under ITSEC evaluation, but that does not mean that the product will
be certified without major changes to code and/or documentation. As
there is currently no time limit on the period a product can be
listed as 'under evaluation', a devious vendor could present a
product without any real intent to modify to permit certification.
The product then remains 'under evaluation' for ever and marketeers
use the 'under evaluation' status to claim that the product is
already certified bar the formality of a certificate being issued.
Not that I would suggest that MS would take such an unethical
Building a solution on a base of trusted OS, at any trust level, does
not mean that the system matches that level.
It may be macho to say you have a B2 or A1 system (based perhaps only
on the level of the OS), but that doesnt mean that you have the level
of risk management appropriate to your needs.
What often gets overlooked is what a trusted product certificate does
for a living. Essentially, it forces a vendor to think more carefully
during development and document a product adequately which doesnt
necessarily happen otherwise. An independent evaluation facility
looks at the product and the vendor claims against a
published criteria and gives an independent opinion based on that.
The result is that you can look at your requirements against a
trusted product evaluation criteria and decide what the minimum level
should be for technical elements. If you only need C2 there is little
point in buying an A1 product in most cases, unless there is some
functionality, or design criteria, which is only available in
products certified to A1 and that means you have to buy the rest of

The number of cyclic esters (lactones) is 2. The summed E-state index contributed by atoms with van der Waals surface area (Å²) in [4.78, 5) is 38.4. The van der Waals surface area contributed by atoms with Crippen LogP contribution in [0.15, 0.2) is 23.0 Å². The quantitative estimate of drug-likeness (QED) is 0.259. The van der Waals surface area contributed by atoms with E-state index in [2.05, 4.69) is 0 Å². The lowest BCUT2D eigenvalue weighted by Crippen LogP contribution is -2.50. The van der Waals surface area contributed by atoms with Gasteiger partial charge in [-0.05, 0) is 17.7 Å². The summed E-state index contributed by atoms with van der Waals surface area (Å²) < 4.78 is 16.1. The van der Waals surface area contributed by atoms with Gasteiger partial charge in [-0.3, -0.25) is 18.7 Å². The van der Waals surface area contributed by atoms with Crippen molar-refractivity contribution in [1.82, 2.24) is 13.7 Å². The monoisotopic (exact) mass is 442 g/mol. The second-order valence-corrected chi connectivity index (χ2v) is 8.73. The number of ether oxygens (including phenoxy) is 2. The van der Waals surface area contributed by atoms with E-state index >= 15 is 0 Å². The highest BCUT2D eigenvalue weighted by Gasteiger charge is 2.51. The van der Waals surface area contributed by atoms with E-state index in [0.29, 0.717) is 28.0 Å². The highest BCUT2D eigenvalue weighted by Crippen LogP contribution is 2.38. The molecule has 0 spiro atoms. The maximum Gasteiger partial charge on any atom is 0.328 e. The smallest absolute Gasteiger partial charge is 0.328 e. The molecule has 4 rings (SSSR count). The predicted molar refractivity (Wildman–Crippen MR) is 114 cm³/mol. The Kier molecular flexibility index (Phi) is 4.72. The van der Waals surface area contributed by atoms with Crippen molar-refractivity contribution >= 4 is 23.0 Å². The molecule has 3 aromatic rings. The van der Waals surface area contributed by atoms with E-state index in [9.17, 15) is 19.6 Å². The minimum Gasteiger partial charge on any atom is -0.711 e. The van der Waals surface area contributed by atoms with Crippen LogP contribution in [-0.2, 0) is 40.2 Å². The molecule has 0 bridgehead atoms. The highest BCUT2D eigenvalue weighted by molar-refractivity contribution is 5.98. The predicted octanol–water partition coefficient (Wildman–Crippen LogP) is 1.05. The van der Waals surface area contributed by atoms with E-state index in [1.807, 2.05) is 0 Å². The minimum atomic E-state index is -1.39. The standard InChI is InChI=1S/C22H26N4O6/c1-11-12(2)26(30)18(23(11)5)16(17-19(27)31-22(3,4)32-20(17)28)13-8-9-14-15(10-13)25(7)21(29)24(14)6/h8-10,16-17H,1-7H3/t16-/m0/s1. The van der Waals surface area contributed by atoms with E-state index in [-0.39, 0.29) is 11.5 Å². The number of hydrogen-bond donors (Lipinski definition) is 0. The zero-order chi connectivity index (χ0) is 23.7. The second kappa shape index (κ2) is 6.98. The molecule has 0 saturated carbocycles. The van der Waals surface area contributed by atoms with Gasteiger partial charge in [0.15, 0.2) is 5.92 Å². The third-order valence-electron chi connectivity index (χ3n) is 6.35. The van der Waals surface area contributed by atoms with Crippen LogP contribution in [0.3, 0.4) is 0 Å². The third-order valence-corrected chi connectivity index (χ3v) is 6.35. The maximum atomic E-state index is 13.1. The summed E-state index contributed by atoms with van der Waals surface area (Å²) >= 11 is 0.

the functionality to get what you need.
Therefore, product certification just tells you what individual
elements in your solution do. Because an independent authority has
extensively tested the product, you dont have to do that part of the
For example, many people spend a great deal of time and money taking
an untrusted product and introducing some capability which, say, a B1
product has to have to get certified. If you take the cost of buying
the untrusted product and add the cost of your custom engineering,
the total cost may be much greater than if you had bought a B1 OS in
the first place. It is also likely that your home built OS will not
be as strong and will cost a great deal more to maintain.
If you employ trusted elements, you still need to accredit the
resulting system and that is not just the technical elements
combined, but also the adminstration, personnel and enforcement
processes. To be able to accredit, you must have a risk policy
against which to test the system and its operation.
None of that is trivial, but it will probably be very low cost
against the cost of a major risk incident.
Unfortunately far too many senior managers demand the impossible of
total security at no cost. Again, its difficult to argue against
those attitudes unless you have a risk analysis which enable you to
present the case for risk reduction together with the merits and
weaknesses of reduction at particular levels.
From: Felix Meschberger <fmesch @